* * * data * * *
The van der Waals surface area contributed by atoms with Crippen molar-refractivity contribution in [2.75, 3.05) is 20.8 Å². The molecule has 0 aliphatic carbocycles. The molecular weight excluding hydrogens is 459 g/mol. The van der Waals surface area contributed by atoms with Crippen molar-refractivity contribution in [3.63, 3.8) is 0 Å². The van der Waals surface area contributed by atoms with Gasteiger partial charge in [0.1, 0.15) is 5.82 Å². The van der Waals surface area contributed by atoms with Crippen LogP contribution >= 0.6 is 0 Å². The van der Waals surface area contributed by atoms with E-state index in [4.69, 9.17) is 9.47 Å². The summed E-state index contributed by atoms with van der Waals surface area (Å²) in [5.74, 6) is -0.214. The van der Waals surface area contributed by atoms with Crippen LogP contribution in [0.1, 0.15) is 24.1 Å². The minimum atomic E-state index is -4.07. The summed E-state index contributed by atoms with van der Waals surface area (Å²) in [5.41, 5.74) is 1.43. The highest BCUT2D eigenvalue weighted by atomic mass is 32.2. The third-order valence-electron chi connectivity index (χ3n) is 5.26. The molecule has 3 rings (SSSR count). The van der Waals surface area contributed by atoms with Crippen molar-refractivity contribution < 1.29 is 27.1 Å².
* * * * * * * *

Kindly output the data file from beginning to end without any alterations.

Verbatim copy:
The van der Waals surface area contributed by atoms with Crippen molar-refractivity contribution in [2.75, 3.05) is 20.8 Å². The molecule has 0 aliphatic carbocycles. The molecular weight excluding hydrogens is 459 g/mol. The van der Waals surface area contributed by atoms with Crippen molar-refractivity contribution in [3.63, 3.8) is 0 Å². The van der Waals surface area contributed by atoms with Gasteiger partial charge in [0.1, 0.15) is 5.82 Å². The van der Waals surface area contributed by atoms with Crippen LogP contribution >= 0.6 is 0 Å². The van der Waals surface area contributed by atoms with E-state index in [4.69, 9.17) is 9.47 Å². The summed E-state index contributed by atoms with van der Waals surface area (Å²) in [5.74, 6) is -0.214. The van der Waals surface area contributed by atoms with Crippen LogP contribution in [0.1, 0.15) is 24.1 Å². The minimum atomic E-state index is -4.07. The summed E-state index contributed by atoms with van der Waals surface area (Å²) in [5.41, 5.74) is 1.43. The highest BCUT2D eigenvalue weighted by atomic mass is 32.2. The third-order valence-electron chi connectivity index (χ3n) is 5.26. The molecule has 3 rings (SSSR count). The van der Waals surface area contributed by atoms with Crippen molar-refractivity contribution < 1.29 is 27.1 Å².